In a video shared Monday by pro-life activist Lila Rose, a pastor from North Carolina rebuked those who call themselves “woke” for supporting abortion.
In the clip, which is undated, Bishop Patrick Wooden of Upper Room Church of God in Christ in Raleigh pointed out a questionable quote from Margaret Sanger, founder of Planned Parenthood, which is today the largest abortion provider in the U.S.
Wooden referenced part of a sentence written by Sanger in a 1939 letter to Clarence Gamble, heir of the Procter and Gamble soap company fortune and an advocate for birth control, abortion, and eugenics.
The pastor read the following quotation: “We do not want word to go out that we want to exterminate the Negro population.”
“Everybody’s talking about being woke,” Wooden said. “[T]his was written in 1939. So how are you gonna be ‘woke’ — how are you gonna be a ‘woke’ church — and don’t know this? This is old. … You bishops and pastors and leaders out there, if you haven’t told your congregations about the No. 1 killer of African-Americans, an organization that kills more African-Americans every two weeks than the [Ku Klux] Klan did in its entire history, you are not qualified to use the word ‘woke.’”
Wooden is correct: black women have abortions at disproportionately higher rates than their white counterparts.
According to a study published in the American Journal of Public Health, even though the abortion rate across all demographics has declined, black women continue to have the highest abortion rate at 27.1 per 1,000 women. By comparison, the abortion rate among white women is 10 per 1,000 women.
And there is no doubt Sanger had some questionable if not gravely problematic views about the inherent value of human life. For example, in a 1921 article, she wrote, “The most urgent problem today is how to limit and discourage the over-fertility of the mentally and physically defective.”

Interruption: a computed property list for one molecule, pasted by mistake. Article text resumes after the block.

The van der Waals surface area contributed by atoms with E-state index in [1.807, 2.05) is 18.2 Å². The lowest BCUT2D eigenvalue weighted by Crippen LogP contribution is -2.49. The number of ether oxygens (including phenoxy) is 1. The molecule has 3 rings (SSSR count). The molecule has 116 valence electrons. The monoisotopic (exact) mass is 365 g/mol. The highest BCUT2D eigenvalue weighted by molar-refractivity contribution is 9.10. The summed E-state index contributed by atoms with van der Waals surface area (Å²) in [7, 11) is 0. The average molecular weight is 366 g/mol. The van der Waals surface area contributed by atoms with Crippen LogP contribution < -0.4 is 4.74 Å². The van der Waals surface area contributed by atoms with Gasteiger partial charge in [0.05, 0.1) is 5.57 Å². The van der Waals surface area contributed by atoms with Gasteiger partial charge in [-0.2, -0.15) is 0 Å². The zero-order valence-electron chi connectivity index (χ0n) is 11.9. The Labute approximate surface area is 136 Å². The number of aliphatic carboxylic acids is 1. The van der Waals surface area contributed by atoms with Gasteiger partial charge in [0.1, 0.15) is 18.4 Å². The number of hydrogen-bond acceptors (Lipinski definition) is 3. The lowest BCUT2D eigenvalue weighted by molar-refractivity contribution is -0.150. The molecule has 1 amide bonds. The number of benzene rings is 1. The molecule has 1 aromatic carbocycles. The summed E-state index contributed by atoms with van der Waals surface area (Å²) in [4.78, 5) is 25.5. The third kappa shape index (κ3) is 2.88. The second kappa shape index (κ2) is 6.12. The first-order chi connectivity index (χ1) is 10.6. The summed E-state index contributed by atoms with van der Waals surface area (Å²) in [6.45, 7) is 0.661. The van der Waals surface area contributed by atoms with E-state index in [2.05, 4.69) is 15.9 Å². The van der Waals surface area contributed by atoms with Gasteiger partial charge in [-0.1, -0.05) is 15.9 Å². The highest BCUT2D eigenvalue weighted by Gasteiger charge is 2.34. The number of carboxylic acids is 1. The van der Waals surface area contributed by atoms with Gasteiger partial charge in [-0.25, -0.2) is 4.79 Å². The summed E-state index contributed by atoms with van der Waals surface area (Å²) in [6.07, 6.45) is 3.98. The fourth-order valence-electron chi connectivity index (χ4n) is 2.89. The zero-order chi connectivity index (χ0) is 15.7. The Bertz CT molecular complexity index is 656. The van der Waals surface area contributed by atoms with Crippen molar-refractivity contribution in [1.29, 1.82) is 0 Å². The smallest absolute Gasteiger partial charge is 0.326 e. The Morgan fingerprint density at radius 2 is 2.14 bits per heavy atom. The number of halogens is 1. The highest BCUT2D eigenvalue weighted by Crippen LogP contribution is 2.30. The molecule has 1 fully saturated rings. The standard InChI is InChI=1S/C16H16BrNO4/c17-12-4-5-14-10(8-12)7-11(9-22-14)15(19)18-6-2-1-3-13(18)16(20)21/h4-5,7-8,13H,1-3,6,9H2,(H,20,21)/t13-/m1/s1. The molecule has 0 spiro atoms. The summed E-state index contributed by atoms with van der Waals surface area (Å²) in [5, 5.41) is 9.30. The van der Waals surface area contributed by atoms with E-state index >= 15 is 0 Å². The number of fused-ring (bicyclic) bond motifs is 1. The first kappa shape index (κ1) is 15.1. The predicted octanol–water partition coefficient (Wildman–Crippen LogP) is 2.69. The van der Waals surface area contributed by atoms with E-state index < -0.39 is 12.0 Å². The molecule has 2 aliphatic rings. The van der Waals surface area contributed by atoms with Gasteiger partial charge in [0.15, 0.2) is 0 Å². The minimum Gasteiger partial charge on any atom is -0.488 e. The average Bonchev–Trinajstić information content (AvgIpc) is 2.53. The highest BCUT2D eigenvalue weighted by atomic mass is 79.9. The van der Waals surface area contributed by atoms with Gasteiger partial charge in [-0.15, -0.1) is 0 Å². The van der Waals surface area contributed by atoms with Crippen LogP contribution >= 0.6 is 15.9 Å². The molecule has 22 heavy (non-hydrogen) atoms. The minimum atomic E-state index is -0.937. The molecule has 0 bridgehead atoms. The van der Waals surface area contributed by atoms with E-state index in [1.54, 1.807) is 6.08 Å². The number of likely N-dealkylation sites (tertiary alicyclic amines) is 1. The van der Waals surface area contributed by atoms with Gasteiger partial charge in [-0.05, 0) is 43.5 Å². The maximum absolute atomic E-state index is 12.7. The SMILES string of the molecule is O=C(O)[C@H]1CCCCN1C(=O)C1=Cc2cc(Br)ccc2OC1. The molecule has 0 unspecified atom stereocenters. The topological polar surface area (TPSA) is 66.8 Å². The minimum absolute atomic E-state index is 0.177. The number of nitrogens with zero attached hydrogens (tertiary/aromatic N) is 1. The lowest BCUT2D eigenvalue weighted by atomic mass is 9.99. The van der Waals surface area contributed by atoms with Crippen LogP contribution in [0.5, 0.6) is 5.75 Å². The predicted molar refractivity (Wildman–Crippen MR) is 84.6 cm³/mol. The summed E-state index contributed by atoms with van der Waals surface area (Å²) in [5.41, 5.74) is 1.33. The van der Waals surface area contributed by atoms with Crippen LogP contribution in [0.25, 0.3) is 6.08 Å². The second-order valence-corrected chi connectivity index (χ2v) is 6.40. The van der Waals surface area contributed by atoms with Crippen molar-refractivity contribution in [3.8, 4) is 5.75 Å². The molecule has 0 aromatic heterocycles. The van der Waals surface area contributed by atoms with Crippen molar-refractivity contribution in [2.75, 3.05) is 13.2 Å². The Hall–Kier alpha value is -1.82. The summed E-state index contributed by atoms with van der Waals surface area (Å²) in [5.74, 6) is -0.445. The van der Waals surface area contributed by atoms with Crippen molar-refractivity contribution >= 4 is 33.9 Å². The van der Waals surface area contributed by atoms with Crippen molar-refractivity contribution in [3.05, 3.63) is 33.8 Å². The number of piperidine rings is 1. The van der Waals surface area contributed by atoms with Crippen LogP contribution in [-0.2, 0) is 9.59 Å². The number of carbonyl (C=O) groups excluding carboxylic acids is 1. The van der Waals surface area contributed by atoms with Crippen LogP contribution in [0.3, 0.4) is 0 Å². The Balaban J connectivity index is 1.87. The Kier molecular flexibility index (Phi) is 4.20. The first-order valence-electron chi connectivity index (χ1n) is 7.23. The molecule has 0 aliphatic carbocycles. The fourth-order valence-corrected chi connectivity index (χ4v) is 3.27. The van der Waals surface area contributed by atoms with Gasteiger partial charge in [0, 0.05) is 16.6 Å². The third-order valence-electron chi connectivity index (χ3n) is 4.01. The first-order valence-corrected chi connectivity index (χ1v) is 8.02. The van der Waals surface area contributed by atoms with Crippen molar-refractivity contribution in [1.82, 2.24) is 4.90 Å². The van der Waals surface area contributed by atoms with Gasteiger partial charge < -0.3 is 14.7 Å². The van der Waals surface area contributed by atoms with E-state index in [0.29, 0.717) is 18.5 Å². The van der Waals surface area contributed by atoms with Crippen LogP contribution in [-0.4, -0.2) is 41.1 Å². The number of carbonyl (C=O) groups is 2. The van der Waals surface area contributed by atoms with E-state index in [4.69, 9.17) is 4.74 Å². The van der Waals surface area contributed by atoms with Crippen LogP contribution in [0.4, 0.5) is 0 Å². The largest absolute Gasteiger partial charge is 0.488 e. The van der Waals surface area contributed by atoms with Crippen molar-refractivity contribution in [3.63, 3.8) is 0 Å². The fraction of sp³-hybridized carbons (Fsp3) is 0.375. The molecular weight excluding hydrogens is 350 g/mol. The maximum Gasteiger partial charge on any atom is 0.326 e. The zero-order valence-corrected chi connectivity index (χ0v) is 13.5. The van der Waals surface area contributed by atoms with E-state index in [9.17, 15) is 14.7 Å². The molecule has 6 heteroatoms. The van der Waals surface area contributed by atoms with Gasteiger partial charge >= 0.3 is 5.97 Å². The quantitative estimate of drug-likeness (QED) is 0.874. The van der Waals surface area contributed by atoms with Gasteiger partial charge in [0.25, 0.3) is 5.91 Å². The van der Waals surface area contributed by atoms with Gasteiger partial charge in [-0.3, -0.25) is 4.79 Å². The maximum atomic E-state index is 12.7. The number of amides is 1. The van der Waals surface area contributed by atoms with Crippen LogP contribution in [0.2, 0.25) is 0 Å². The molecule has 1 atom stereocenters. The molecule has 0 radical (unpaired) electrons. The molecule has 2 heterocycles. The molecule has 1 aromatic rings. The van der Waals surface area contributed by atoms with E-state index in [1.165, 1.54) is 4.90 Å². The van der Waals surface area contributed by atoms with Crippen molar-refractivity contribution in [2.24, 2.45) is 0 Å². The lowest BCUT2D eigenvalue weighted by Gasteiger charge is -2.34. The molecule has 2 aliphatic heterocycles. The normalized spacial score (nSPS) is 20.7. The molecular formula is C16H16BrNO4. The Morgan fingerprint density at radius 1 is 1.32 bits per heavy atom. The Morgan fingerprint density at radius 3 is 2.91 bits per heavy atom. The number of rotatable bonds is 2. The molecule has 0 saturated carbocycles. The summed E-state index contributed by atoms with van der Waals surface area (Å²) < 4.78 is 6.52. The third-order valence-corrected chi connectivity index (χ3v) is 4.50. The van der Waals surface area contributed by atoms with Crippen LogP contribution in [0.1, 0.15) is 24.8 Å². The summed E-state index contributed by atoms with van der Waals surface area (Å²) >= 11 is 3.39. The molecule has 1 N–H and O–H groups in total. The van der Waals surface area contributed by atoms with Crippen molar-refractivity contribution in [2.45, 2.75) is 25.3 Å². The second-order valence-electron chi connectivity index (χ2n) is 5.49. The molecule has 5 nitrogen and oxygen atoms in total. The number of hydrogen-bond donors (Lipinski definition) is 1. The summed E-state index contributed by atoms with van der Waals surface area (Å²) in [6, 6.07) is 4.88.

Her views about race are a little murkier, though still concerning.
The full context of Sanger’s words written in the previously mentioned letter are somewhat difficult to discern some 80 years later.
In its totality, Sanger wrote to Gamble: “We do not want word to go out that we want to exterminate the Negro population, and the minister is the man who can straighten out that idea if it ever occurs to any of their more rebellious members.”
While even The Washington Post called the letter “inartfully written,” it doesn’t seem to prove — at least on its own — that Sanger harbored racist motives. The infamous activist went on to note in her message to Gamble that she wanted to recruit black leaders, including medical professionals, to run and support the clinics in areas serving predominantly minority populations.
On the other hand, much has been said about Sanger’s apparent targeting of minority people, given her clinics seem to have been strategically placed in areas where poor, immigrant and black women lived.
There is clearly enough concern about Sanger’s support for eugenics and potential racism that, in 2011, Planned Parenthood issued a statement distancing itself from some of the late founder’s words.
“For all her positive work, Margaret Sanger made statements some 80 years ago that were wrong then and are wrong now,” said Veronica Byrd, who was serving as Planned Parenthood’s director of African-American media at the time. “Those statements have no bearing on the high-quality health care Planned Parenthood provides today.”